Bill C‐36, An Act respecting the safety of consumer
products (Canada Consumer Product Safety Act
(“CCPSA”))1, which received Royal Assent on
December 15, 2010, will substantially revise the
existing regulatory scheme for “consumer
products” and bring the range of regulatory
tracking and enforcement powers to par with
other comprehensive federal health and safety
regulation statutes such as the Canadian
Environmental Protection Act and the Pest Control
Products Act

This article provides a review of most significant
elements of the CCPSA which include: (1) a
mandatory reporting scheme for “incidents,” (2)
general recall powers to be exercised by the
Minister of Health, (3) inspector powers to issue
conduct orders, and (4) new private sector risk
information monitoring and record keeping
obligations to facilitate product tracking through
the supply chain. These obligations include
obtaining and maintaining information on foreign
manufacturers, and providing inspectors with
significantly broader entry and inspection powers.

Broad Coverage

The CCPSA broadens the powers of inspectors
with respect to “consumer products,” which are
broadly defined as “product, including its
components, parts or accessories, that may reasonably be expected to be obtained by an
individual to be used for non‐commercial
purposes, including for domestic, recreational
and sports purposes, and includes its
packaging.”(emphasis added).3

This definition, while elegant, is potentially
broader than the definition in the United States
Consumer Product Safety Act which defines
consumer product as:

any article, or component part thereof,
produced or distributed:

(i) for sale to a consumer for use in or
around a permanent or temporary
household or residence, a school, in
recreation, or otherwise, or

(ii) for the personal use, consumption or
enjoyment of a consumer in or around a
permanent or temporary household or
residence, a school, in recreation, or

Notably, this definition focuses on the intention
of the consumer in purchasing and using a
product, and not on the intention of the
manufacturer or the manner in which a product is
distributed. Many products designed or
marketed for “trade” purposes but capable of
being used by consumers will therefore be subject
to the Act. Consider, for example, the range of
construction tools and equipment typically made
available for consumer rental for DIY projects
including excavation and landscaping products at
“builders’ supply” businesses. A reasonably
cautious approach to such potentially hazardous
products would assume that they qualify as
“consumer products” unless consumers are
prohibited from purchasing or renting them.

The Act then establishes a broad general
prohibition against the manufacture, import,
advertisement or sale of any consumer product that poses a danger to human health or safety, is
subject to a recall under the Act, or is subject to
administrative orders restricting commerce made
under the Act. As with its predecessor legislation,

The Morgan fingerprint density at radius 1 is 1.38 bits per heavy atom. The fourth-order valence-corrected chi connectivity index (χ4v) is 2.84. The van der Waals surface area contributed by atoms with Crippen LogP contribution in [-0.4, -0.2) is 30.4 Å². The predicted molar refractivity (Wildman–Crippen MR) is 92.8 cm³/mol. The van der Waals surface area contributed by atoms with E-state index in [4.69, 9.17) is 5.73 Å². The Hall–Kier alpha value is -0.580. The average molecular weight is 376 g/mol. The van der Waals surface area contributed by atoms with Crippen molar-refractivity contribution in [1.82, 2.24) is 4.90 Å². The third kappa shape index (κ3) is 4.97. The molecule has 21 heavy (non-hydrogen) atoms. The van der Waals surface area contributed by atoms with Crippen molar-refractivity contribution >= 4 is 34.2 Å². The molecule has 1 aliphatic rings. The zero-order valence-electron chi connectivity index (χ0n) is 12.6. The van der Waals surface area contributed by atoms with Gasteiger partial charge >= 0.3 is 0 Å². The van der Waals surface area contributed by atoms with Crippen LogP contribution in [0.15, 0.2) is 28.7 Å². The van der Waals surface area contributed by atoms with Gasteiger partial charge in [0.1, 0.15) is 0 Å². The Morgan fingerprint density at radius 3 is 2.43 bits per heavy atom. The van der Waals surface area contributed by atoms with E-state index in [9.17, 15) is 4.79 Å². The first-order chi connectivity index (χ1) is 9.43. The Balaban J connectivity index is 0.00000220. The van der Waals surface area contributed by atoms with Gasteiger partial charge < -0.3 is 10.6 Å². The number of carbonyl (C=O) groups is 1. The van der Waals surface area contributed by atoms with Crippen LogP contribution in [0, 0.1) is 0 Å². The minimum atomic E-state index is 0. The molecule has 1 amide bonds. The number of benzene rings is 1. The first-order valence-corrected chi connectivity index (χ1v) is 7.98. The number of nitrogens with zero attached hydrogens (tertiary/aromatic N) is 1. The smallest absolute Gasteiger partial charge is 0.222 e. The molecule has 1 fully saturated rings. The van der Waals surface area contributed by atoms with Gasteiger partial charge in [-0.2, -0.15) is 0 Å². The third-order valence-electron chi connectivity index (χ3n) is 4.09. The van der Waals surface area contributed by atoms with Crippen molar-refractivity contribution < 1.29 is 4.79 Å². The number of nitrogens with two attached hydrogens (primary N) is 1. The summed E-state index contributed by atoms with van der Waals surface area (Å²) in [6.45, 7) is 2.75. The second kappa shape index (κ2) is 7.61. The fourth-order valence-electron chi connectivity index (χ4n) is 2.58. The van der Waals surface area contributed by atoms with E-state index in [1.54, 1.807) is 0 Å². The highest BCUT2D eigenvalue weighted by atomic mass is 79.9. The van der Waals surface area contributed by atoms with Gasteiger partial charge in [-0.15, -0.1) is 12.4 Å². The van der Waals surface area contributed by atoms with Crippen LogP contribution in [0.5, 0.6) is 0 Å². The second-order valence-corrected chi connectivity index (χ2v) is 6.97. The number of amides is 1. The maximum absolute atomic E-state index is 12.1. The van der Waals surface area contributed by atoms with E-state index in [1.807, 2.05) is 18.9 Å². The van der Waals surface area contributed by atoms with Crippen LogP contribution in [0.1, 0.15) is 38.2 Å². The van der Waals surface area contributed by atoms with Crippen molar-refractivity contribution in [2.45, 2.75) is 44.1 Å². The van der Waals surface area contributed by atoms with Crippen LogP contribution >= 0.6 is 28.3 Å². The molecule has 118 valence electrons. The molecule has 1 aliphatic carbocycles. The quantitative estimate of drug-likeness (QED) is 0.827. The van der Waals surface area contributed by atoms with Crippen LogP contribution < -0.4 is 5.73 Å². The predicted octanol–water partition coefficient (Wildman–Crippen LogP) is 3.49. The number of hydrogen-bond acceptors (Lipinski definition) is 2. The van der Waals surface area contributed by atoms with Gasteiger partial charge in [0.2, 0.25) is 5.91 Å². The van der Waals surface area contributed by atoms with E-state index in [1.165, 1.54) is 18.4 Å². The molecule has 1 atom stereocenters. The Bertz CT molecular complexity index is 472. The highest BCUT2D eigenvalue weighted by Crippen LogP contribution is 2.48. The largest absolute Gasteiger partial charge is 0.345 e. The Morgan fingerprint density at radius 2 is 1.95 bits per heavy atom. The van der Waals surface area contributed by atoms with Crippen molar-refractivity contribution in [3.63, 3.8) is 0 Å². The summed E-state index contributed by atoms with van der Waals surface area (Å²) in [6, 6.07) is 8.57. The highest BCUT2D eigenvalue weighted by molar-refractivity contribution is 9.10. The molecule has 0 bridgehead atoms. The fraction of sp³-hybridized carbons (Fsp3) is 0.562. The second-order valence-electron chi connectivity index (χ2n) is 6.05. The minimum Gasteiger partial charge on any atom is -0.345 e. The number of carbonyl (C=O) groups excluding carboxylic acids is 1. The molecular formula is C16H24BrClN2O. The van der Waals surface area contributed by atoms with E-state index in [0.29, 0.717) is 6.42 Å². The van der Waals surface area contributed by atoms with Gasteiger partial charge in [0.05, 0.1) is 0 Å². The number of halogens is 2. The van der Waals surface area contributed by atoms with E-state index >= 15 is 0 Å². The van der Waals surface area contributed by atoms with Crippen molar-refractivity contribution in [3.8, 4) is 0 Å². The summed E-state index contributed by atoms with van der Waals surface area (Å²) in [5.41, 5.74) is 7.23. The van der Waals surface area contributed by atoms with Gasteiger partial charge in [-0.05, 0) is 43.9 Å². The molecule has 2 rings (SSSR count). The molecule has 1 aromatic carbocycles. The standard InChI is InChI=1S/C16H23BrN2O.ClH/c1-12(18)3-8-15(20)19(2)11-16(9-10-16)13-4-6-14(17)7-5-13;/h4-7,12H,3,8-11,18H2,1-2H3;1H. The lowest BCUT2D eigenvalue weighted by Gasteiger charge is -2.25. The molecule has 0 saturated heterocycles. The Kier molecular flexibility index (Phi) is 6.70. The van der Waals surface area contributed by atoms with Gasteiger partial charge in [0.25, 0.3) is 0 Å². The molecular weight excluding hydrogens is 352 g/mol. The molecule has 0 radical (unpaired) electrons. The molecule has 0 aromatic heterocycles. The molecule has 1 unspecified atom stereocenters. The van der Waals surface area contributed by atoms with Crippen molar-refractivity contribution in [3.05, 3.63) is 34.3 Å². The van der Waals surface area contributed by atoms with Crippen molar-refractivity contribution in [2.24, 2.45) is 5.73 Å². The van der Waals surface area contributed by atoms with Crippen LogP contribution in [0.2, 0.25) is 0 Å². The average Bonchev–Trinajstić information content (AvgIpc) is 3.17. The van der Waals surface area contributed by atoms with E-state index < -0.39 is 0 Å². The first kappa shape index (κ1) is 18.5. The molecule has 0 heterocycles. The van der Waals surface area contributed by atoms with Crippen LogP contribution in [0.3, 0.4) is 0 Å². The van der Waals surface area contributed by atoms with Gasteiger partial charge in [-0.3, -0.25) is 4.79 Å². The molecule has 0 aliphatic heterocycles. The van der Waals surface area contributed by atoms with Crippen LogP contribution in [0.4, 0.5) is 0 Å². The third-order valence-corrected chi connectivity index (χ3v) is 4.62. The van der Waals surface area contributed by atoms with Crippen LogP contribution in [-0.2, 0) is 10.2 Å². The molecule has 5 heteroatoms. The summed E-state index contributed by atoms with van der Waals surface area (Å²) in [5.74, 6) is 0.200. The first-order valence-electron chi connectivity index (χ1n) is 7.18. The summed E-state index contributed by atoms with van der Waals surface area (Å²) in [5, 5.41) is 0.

the Hazardous Product Act,5 certain products will
be expressly prohibited, or prohibited unless they
satisfy safety standards established by regulations
(such as toys, jewellery, household chemicals, and
most recently products containing lead in
children’s products or that may come into contact
with the mouth).

Representations and packaging that misrepresent
consumer products as not being a danger to
human health and safety are also prohibited.

Expanded Inspector and Ministerial

The CCPSA amends and expands on the entry and
inspection powers presently set out in the
Hazardous Products Act.

The entry and inspection powers set out in Bill C‐
36 include the power of entry “for the purposes
of verifying compliance or preventing noncompliance
with [the CCPSA] or the regulations,”6
at any reasonable time to enter a place, including
a conveyance, in which the inspector believes on
“reasonable grounds” that a consumer product is
manufactured, imported, packaged, stored,
advertised, sold, labelled, tested or transported,
or a document relating to the administration of
the CCPSA or the regulations is located.7 Where
the place is a dwelling‐house, the inspector must
have the consent of the occupant or a warrant.8

Upon entry, an inspector will have broad search
and seizure powers: an inspector may examine,
test or sample anything; open a receptacle or
package; examine, copy or extract a document,
and use any computer or other device to do so;
seize or detain an article or a conveyance to
which the Act or regulations apply; direct the
owner or the person having possession to move a
conveyance; take photographs or make
recordings or sketches; direct the owner or
person in charge of the place or a person who
conducts an activity governed by the Act to
establish his or her identity, or to stop or start the
activity; and may restrict the movement of an
“article to which this Act or the regulations

In addition to these entry and search and seizure
powers, the CCPSA empowers an inspector to
submit any samples taken to an analyst for testing
or examination.10

In the two previous versions of the CCPSA,
inspectors also had the power to order a recall
where there are reasonable grounds for believing
that “a consumer product is a danger to human
health or safety.”11 This power is now reserved to
the Minister of Health.12 If the Minister believes